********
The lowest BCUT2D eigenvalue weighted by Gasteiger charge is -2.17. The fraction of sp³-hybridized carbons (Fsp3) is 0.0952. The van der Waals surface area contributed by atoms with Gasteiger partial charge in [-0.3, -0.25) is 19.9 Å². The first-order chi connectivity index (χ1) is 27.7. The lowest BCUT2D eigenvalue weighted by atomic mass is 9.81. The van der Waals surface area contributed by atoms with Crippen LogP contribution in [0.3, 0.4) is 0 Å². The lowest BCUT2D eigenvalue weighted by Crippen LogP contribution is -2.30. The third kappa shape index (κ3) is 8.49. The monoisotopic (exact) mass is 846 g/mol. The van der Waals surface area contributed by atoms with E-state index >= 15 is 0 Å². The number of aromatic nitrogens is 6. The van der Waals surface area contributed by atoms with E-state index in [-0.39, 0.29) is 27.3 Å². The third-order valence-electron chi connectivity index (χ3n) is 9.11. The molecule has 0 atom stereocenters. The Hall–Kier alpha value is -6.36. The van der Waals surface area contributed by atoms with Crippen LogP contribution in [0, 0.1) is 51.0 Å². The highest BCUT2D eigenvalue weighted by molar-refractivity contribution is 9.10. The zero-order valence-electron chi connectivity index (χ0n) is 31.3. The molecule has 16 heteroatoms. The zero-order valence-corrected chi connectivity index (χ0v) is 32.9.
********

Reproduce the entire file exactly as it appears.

The lowest BCUT2D eigenvalue weighted by Gasteiger charge is -2.17. The fraction of sp³-hybridized carbons (Fsp3) is 0.0952. The van der Waals surface area contributed by atoms with Gasteiger partial charge in [-0.3, -0.25) is 19.9 Å². The first-order chi connectivity index (χ1) is 27.7. The lowest BCUT2D eigenvalue weighted by atomic mass is 9.81. The van der Waals surface area contributed by atoms with Crippen LogP contribution in [0.3, 0.4) is 0 Å². The lowest BCUT2D eigenvalue weighted by Crippen LogP contribution is -2.30. The third kappa shape index (κ3) is 8.49. The monoisotopic (exact) mass is 846 g/mol. The van der Waals surface area contributed by atoms with E-state index >= 15 is 0 Å². The number of aromatic nitrogens is 6. The van der Waals surface area contributed by atoms with E-state index in [-0.39, 0.29) is 27.3 Å². The third-order valence-electron chi connectivity index (χ3n) is 9.11. The molecule has 0 atom stereocenters. The Hall–Kier alpha value is -6.36. The van der Waals surface area contributed by atoms with Crippen LogP contribution in [0, 0.1) is 51.0 Å². The highest BCUT2D eigenvalue weighted by molar-refractivity contribution is 9.10. The zero-order valence-electron chi connectivity index (χ0n) is 31.3. The molecule has 16 heteroatoms. The zero-order valence-corrected chi connectivity index (χ0v) is 32.9.